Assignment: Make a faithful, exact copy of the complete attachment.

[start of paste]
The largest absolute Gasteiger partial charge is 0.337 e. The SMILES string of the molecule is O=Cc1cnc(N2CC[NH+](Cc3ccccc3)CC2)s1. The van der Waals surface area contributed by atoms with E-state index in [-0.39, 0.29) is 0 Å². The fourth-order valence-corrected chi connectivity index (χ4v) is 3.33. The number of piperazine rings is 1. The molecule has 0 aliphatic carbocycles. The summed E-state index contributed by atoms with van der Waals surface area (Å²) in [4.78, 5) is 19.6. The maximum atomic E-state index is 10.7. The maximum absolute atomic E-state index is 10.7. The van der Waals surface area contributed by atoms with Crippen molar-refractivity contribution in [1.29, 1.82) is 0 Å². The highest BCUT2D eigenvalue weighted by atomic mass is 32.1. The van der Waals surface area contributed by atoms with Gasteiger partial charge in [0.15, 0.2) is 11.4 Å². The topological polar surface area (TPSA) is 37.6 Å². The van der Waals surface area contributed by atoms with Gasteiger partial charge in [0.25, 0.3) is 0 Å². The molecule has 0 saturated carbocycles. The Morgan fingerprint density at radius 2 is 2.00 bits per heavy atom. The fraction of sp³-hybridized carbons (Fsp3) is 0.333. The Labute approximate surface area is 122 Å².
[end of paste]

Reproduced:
The largest absolute Gasteiger partial charge is 0.337 e. The SMILES string of the molecule is O=Cc1cnc(N2CC[NH+](Cc3ccccc3)CC2)s1. The van der Waals surface area contributed by atoms with E-state index in [-0.39, 0.29) is 0 Å². The fourth-order valence-corrected chi connectivity index (χ4v) is 3.33. The number of piperazine rings is 1. The molecule has 0 aliphatic carbocycles. The summed E-state index contributed by atoms with van der Waals surface area (Å²) in [4.78, 5) is 19.6. The maximum atomic E-state index is 10.7. The maximum absolute atomic E-state index is 10.7. The van der Waals surface area contributed by atoms with Crippen molar-refractivity contribution in [1.29, 1.82) is 0 Å². The highest BCUT2D eigenvalue weighted by atomic mass is 32.1. The van der Waals surface area contributed by atoms with Gasteiger partial charge in [0.15, 0.2) is 11.4 Å². The topological polar surface area (TPSA) is 37.6 Å². The van der Waals surface area contributed by atoms with Gasteiger partial charge in [0.25, 0.3) is 0 Å². The molecule has 0 saturated carbocycles. The Morgan fingerprint density at radius 2 is 2.00 bits per heavy atom. The fraction of sp³-hybridized carbons (Fsp3) is 0.333. The Labute approximate surface area is 122 Å².